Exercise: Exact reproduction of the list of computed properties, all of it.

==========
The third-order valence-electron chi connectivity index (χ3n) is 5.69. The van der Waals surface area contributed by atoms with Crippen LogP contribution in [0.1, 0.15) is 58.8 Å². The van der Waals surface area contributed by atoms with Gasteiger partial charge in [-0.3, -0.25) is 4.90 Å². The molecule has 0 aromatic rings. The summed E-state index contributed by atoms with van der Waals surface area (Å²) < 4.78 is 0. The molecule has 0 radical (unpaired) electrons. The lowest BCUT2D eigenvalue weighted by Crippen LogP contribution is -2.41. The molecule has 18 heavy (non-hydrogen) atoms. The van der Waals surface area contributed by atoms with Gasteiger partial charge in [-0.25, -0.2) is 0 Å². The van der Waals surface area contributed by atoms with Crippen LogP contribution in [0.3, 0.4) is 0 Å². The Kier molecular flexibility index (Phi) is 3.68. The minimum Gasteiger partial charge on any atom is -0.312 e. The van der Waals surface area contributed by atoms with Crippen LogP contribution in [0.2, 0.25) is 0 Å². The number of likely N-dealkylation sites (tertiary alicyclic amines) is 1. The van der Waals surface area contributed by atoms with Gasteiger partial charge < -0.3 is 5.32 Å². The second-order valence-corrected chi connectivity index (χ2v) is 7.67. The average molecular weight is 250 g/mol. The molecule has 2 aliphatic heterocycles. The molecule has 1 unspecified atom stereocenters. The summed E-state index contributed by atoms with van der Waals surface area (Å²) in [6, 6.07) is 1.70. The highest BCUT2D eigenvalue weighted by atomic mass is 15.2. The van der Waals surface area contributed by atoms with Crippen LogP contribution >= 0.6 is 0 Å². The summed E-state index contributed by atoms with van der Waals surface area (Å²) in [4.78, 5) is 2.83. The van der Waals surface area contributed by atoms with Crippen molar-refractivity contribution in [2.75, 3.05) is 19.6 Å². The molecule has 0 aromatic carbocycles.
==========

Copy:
The third-order valence-electron chi connectivity index (χ3n) is 5.69. The van der Waals surface area contributed by atoms with Crippen LogP contribution in [0.1, 0.15) is 58.8 Å². The van der Waals surface area contributed by atoms with Gasteiger partial charge in [-0.3, -0.25) is 4.90 Å². The molecule has 0 aromatic rings. The summed E-state index contributed by atoms with van der Waals surface area (Å²) < 4.78 is 0. The molecule has 0 radical (unpaired) electrons. The lowest BCUT2D eigenvalue weighted by Crippen LogP contribution is -2.41. The molecule has 18 heavy (non-hydrogen) atoms. The van der Waals surface area contributed by atoms with Gasteiger partial charge in [-0.25, -0.2) is 0 Å². The van der Waals surface area contributed by atoms with Crippen LogP contribution in [0.3, 0.4) is 0 Å². The Kier molecular flexibility index (Phi) is 3.68. The minimum Gasteiger partial charge on any atom is -0.312 e. The van der Waals surface area contributed by atoms with Crippen LogP contribution in [0.2, 0.25) is 0 Å². The number of likely N-dealkylation sites (tertiary alicyclic amines) is 1. The van der Waals surface area contributed by atoms with Gasteiger partial charge < -0.3 is 5.32 Å². The second-order valence-corrected chi connectivity index (χ2v) is 7.67. The average molecular weight is 250 g/mol. The molecule has 2 aliphatic heterocycles. The molecule has 1 unspecified atom stereocenters. The summed E-state index contributed by atoms with van der Waals surface area (Å²) in [6, 6.07) is 1.70. The highest BCUT2D eigenvalue weighted by atomic mass is 15.2. The van der Waals surface area contributed by atoms with Crippen LogP contribution >= 0.6 is 0 Å². The summed E-state index contributed by atoms with van der Waals surface area (Å²) in [4.78, 5) is 2.83. The van der Waals surface area contributed by atoms with Crippen molar-refractivity contribution in [2.75, 3.05) is 19.6 Å². The molecule has 0 aromatic carbocycles.